McAuliffe follows up her Dawn of the Belle Epoque: The Paris of Monet, Zola, Bernhardt, Eiffel, Debussy, Clemenceau, and Their Friends with this book taking readers forward a few decades. It’s actually not so much a history of a time as a collection of biographies—over 30 of them—of early 20th-century French inventors, politicians, and artists. The author divides the book by year, with each chapter relating significant events in the life of the main subjects during that one year. . . . McAuliffe has an eye for the evocative, using quotes—and salacious details—to bring these early 20th-century men and women to life, several of whom—Rodin, Zola, the Curies—were covered in her previous book (she orients readers in case they did not read that volume). The author excels at including material about women throughout. VERDICT Recommended for readers who enjoyed the previous volume and for biography junkies.
Library Journal


A sequel to her Dawn of the Belle Epoque, which took readers from the Franco-Prussian war to the 1900 Universal Exposition, McAuliffe’s Twilight introduces a new cast of characters. Picasso, Stravinsky, Proust, Marie Curie, and Gertrude Stein are just a few of the creative dynamos who appear in the pages of this new volume—a lively account of an era of literary, artistic, and technical innovation that ended with the world-altering tragedy of WWI.
France Magazine


McAuliffe revisits this vibrant, controversial era and weaves brief chronological snapshots of the eponymous figures—plus others like Sarah Bernhardt and Émile Zola—and their (often long-suffering) companions throughout her . . . eminently readable . . . narrative.
Publishers Weekly


From 1900 through the beginning of World War I, Paris was the place to be if you were an artist, author, musician, scientist, or trendsetter of any kind. Some of the most famous names that helped shape history flocked to share ideas, garner support for their cause, or simply to soak up all that creativity. In the book Twilight of the Belle Epoque, author Mary McAuliffe follows up on her first book Dawn of the Belle Epoque to take readers back to this illustrious age and shows how the looming threat of violence in Europe brought an end to one of the most creative periods in history.
Quincy Herald-Whig


With Twilight of the Belle Epoque Mary McAuliffe offers a delightful romp through one of the most vibrant periods in French history, even as she elegantly captures the shadows looming on the horizon. Those unfamiliar with this period will be awestruck by its riches, while connoisseurs will delight as McAuliffe brings to life the colorful cast of artists and innovators—from Picasso to Peugeot—who ushered in the twentieth century in the City of Light.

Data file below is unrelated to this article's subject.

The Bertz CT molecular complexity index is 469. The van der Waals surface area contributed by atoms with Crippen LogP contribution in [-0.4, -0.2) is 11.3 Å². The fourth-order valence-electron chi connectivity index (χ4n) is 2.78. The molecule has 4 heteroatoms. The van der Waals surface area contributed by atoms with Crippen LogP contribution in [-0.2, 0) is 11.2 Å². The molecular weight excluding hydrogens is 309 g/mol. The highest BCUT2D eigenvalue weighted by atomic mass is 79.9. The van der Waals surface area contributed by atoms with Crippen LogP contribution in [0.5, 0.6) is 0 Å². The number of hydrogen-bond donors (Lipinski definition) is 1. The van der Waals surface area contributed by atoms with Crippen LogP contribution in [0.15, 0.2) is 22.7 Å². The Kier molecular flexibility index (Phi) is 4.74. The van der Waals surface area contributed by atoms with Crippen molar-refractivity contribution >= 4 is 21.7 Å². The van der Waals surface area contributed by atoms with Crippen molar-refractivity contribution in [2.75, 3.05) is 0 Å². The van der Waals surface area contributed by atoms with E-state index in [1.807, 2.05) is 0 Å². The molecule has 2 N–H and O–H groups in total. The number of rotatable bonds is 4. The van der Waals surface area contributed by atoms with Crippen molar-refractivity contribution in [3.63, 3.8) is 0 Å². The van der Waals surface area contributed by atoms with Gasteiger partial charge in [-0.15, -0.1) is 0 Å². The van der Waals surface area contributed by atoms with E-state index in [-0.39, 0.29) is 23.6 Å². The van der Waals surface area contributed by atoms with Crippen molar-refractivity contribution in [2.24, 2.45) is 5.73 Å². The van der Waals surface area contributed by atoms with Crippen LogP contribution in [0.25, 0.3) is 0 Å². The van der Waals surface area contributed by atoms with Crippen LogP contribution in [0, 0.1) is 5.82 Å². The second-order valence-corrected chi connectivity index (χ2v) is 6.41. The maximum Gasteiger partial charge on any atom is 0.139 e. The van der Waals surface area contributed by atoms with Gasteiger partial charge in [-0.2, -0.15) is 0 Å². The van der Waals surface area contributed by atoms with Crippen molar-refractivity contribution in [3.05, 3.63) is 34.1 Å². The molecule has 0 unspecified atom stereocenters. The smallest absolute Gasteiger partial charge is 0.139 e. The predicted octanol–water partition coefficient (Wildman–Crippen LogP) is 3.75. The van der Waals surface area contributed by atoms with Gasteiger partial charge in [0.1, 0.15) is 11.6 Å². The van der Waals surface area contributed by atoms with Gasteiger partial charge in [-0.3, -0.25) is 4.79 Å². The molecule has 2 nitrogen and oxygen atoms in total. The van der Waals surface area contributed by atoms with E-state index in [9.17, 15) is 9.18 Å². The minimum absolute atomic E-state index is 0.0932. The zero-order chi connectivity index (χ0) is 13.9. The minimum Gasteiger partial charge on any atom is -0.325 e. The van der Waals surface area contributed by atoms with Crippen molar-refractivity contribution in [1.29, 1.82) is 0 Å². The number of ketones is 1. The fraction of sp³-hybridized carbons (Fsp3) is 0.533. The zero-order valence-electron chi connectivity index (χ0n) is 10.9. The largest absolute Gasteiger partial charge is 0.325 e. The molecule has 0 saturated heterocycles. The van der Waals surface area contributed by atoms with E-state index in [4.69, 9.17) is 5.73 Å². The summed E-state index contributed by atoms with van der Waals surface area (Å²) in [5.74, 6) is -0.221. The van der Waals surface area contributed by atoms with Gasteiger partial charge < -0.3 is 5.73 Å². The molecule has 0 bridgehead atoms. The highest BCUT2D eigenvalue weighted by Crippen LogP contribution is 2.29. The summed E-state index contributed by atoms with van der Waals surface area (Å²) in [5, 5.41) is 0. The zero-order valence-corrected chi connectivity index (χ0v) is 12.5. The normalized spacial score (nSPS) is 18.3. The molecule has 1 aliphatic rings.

Rachel Mesch, Yeshiva College; author of Having It All in the Belle Epoque


Twilight of the Belle Epoque provides an immensely enjoyable whirlwind account of the many artists, innovators, and dreamers of all stripes who were drawn to the City of Lights in the first years of the twentieth century to pursue their quest for glory.
Stéphane Kirkland, author of Paris Reborn: Napoléon III, Baron Haussmann, and the Quest to Build a Modern City


Praise for Dawn of the Belle Epoque:

A marvelous vision of Paris at its heady, uncertain best.
Publishers Weekly


Praise for Dawn of the Belle Epoque:

Today, Paris retains its allure as a mecca for lovers of art, fashion, and high culture. To an extent, that allure is a legacy of the Belle Epoque. . . . As the term indicates, this was an era of wonderful cultural flowering. . . . McAuliffe tracks, on a year-by-year basis, this explosion of artistic expression. She does not ignore the seamy underside of this glittering picture. . . . This is an excellent and honest portrayal of an exciting and vital era in European history.
Booklist


Praise for Dawn of the Belle Epoque:

Reads more like a novel than an academic history. . . . Rich with the flavor of words taken from primary sources, the book provides an intimate look at the very human side of history. . . . Today's Paris rose from war and ashes, as Mary McAuliffe's Dawn of the Belle Epoque so eloquently proves.